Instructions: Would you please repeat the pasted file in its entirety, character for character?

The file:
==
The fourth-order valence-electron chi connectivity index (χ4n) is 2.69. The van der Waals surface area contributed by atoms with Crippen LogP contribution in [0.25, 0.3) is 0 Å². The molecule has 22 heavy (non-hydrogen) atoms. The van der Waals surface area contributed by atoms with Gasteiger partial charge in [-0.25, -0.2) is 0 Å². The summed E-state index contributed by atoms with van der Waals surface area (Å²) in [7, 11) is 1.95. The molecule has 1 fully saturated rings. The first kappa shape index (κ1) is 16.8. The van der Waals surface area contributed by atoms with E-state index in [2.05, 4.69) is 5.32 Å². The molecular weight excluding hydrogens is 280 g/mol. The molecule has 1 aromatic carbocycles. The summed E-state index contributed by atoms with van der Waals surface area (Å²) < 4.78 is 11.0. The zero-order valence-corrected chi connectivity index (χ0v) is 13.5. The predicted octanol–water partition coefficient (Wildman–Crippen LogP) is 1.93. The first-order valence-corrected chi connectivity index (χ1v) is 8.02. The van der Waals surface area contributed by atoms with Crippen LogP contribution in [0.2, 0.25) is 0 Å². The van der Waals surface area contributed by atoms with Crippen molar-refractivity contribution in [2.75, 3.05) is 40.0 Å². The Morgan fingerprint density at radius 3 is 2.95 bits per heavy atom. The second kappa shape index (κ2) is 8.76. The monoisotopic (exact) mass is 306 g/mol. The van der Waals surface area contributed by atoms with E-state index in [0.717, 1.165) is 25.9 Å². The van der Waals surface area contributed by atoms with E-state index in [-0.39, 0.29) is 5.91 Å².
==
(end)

The fourth-order valence-electron chi connectivity index (χ4n) is 2.69. The van der Waals surface area contributed by atoms with Crippen LogP contribution in [0.25, 0.3) is 0 Å². The molecule has 22 heavy (non-hydrogen) atoms. The van der Waals surface area contributed by atoms with Gasteiger partial charge in [-0.25, -0.2) is 0 Å². The summed E-state index contributed by atoms with van der Waals surface area (Å²) in [7, 11) is 1.95. The molecule has 1 fully saturated rings. The first kappa shape index (κ1) is 16.8. The van der Waals surface area contributed by atoms with E-state index in [2.05, 4.69) is 5.32 Å². The molecular weight excluding hydrogens is 280 g/mol. The molecule has 1 aromatic carbocycles. The summed E-state index contributed by atoms with van der Waals surface area (Å²) < 4.78 is 11.0. The zero-order valence-corrected chi connectivity index (χ0v) is 13.5. The predicted octanol–water partition coefficient (Wildman–Crippen LogP) is 1.93. The first-order valence-corrected chi connectivity index (χ1v) is 8.02. The van der Waals surface area contributed by atoms with Crippen LogP contribution in [0.2, 0.25) is 0 Å². The van der Waals surface area contributed by atoms with Crippen molar-refractivity contribution in [2.75, 3.05) is 40.0 Å². The Morgan fingerprint density at radius 3 is 2.95 bits per heavy atom. The second kappa shape index (κ2) is 8.76. The monoisotopic (exact) mass is 306 g/mol. The van der Waals surface area contributed by atoms with E-state index in [0.717, 1.165) is 25.9 Å². The van der Waals surface area contributed by atoms with E-state index in [-0.39, 0.29) is 5.91 Å².